Again, we have got the situation where with copper, down at Prieska, in the Northern Cape, they are now looking at really speeding up copper production. But where does the funding come from? It starts off in Australia. Looking at West Wits Mining, which will revive gold mining right next door here, close to Roodepoort. They are already doing it and have found a treasure chest of gold there that they didn’t know existed, because the mine is so old they didn’t realise that there would be piles with gold in them.
Only when they got underground did they see this. That sort of thing is happening and creating it all are people outside the country, because when you go to the Johannesburg Stock Exchange, and you want to try and introduce an exploration company or a small mining company, big investors say it is too small to be funded. The biggest investors here are institutional. You look at the group of investors about 17 of them, they are big, the Old Mutuals, the Sanlams. They are part of a group called ASISA.
They control about R7-trillion to to R9-trillion worth of South African savings, but their rules are so strict that they can’t come in as investors for these small companies, even though some of these small companies have come in with Canadian money and Australian and other money and done extremely well. One is up 400%. If you had put R1 in, it is now R400. It is really an opportunity that we South Africans are losing out on. The foreigners are actually investing. As we see, they have got more insight into our country and far better funding systems, than we have – and I think that has to change.
Kamwendo: Soweto-born Sam Molefi has clinched promising business for his impressive contract mining business.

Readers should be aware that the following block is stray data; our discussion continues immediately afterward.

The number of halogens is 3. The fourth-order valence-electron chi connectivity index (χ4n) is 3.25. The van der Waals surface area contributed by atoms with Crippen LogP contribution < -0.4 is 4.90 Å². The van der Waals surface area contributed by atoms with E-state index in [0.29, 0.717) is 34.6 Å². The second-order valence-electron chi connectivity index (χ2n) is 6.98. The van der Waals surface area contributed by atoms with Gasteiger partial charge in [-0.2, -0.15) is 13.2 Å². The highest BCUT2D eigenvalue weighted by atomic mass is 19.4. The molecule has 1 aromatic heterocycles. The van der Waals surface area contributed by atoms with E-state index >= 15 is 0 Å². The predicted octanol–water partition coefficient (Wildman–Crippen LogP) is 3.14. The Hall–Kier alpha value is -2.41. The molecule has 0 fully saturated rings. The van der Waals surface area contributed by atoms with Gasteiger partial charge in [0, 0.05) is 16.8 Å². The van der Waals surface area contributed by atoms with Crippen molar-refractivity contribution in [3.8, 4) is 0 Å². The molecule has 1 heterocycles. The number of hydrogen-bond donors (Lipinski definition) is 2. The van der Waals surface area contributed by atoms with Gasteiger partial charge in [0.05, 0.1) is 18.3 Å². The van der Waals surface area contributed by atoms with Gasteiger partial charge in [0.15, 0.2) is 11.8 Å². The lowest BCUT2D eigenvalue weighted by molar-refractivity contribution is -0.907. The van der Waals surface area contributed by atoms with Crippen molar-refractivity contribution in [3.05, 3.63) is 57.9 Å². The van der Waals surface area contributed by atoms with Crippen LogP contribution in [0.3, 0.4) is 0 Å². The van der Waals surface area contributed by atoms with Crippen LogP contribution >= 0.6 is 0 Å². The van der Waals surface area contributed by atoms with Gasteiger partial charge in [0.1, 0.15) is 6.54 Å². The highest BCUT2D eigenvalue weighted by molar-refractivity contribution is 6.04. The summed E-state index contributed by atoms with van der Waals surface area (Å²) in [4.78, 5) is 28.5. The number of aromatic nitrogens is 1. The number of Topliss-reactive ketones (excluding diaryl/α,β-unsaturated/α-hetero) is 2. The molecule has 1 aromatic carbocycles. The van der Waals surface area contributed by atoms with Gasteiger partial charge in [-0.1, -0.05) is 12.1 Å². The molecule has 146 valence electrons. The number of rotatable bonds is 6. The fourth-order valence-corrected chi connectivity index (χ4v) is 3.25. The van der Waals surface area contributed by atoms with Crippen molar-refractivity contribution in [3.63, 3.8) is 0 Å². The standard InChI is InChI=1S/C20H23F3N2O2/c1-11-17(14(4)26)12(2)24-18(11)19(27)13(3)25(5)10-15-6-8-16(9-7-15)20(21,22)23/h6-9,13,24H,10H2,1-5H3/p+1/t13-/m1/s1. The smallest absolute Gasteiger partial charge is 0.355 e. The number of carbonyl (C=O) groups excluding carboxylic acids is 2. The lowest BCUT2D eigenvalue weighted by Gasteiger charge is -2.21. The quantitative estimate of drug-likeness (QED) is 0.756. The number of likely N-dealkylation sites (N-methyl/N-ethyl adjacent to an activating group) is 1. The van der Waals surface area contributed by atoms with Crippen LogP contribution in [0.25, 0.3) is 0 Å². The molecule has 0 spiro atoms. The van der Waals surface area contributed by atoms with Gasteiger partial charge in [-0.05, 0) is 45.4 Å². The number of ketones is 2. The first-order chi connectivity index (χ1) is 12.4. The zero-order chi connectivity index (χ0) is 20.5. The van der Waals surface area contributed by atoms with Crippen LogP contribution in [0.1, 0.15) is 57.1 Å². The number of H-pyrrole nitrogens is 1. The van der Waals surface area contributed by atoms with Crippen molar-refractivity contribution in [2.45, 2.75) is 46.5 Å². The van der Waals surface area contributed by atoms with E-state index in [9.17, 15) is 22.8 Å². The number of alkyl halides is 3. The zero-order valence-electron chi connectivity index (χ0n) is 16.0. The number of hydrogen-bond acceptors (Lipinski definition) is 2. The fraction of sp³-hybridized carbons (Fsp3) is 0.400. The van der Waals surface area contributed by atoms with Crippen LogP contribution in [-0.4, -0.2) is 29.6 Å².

Creamer: I just spoke to Sam Molefi a few minutes ago. This is a man that was born in Dobsonville, Soweto. He studied at Wits Tech. He became a mining engineer. His father worked at Crown Mines. Guess what? He has now been appointed the mining contractor for a mine just next to Crown Mines where his father was, that is being revived.
Our Witwatersrand Gold Basin has had a reputation of being the richest in the world. Of course, the big companies have mined it. They go for millions of ounces, but when it comes to smaller volumes, they are not interested. Sam Molefi has been given this great opportunity to be the contract miner at West Wits Mining’s gold project, and he is playing a massive role. Guess who the investor is? Again Australians. West Wits Mining is reviving dormant gold mines in our big gold basin and giving work to a Dobsonville-born entrepreneur, who has created a great business. He has got equipment worth R190-million and he is rolling out R8-million worth of it on the West Rand. And this is by no means the only project but he was able to clinch this because he was able to get going with his know-how and he is looking forward to employing 700 people. This is what we need.
These are the things that he is passionate about – creating employment. He is so happy to get local people in and that is what he is doing. If you go out to that old Rand Leases gold mining area, on the way to Roodepoort, that closed 20-years ago, just west of Johannesburg, you can see it being revived. Who is doing it? Sam Molefi, the Dobsonville-born Soweto entrepreneur.
Kamwendo: Thanks very much. Martin Creamer is publishing editor of Engineering News & Mining Weekly.